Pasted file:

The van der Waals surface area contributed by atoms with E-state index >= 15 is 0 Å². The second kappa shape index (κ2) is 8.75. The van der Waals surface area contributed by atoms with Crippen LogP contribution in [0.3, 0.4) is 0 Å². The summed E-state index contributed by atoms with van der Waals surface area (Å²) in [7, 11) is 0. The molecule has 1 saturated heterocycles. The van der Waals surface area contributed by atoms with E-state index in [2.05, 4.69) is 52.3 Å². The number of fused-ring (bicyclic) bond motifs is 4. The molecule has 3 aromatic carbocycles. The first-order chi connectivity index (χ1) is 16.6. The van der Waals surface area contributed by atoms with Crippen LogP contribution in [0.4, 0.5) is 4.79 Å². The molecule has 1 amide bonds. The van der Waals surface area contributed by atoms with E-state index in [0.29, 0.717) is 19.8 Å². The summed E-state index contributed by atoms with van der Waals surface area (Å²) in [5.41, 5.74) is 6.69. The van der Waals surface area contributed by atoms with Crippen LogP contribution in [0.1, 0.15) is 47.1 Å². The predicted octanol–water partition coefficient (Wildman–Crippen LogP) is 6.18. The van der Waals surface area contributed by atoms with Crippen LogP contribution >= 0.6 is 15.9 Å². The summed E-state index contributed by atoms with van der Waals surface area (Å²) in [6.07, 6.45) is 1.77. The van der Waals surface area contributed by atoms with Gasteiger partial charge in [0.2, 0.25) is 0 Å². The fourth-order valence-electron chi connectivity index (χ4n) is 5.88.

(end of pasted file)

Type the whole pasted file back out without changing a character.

The van der Waals surface area contributed by atoms with E-state index >= 15 is 0 Å². The second kappa shape index (κ2) is 8.75. The van der Waals surface area contributed by atoms with Crippen LogP contribution in [0.3, 0.4) is 0 Å². The summed E-state index contributed by atoms with van der Waals surface area (Å²) in [7, 11) is 0. The molecule has 1 saturated heterocycles. The van der Waals surface area contributed by atoms with E-state index in [2.05, 4.69) is 52.3 Å². The number of fused-ring (bicyclic) bond motifs is 4. The molecule has 3 aromatic carbocycles. The first-order chi connectivity index (χ1) is 16.6. The van der Waals surface area contributed by atoms with Crippen LogP contribution in [0.4, 0.5) is 4.79 Å². The molecule has 1 amide bonds. The van der Waals surface area contributed by atoms with E-state index in [0.29, 0.717) is 19.8 Å². The summed E-state index contributed by atoms with van der Waals surface area (Å²) in [5.41, 5.74) is 6.69. The van der Waals surface area contributed by atoms with Crippen LogP contribution in [0.1, 0.15) is 47.1 Å². The predicted octanol–water partition coefficient (Wildman–Crippen LogP) is 6.18. The van der Waals surface area contributed by atoms with Crippen LogP contribution >= 0.6 is 15.9 Å². The summed E-state index contributed by atoms with van der Waals surface area (Å²) in [6.07, 6.45) is 1.77. The van der Waals surface area contributed by atoms with Gasteiger partial charge in [0.2, 0.25) is 0 Å². The fourth-order valence-electron chi connectivity index (χ4n) is 5.88.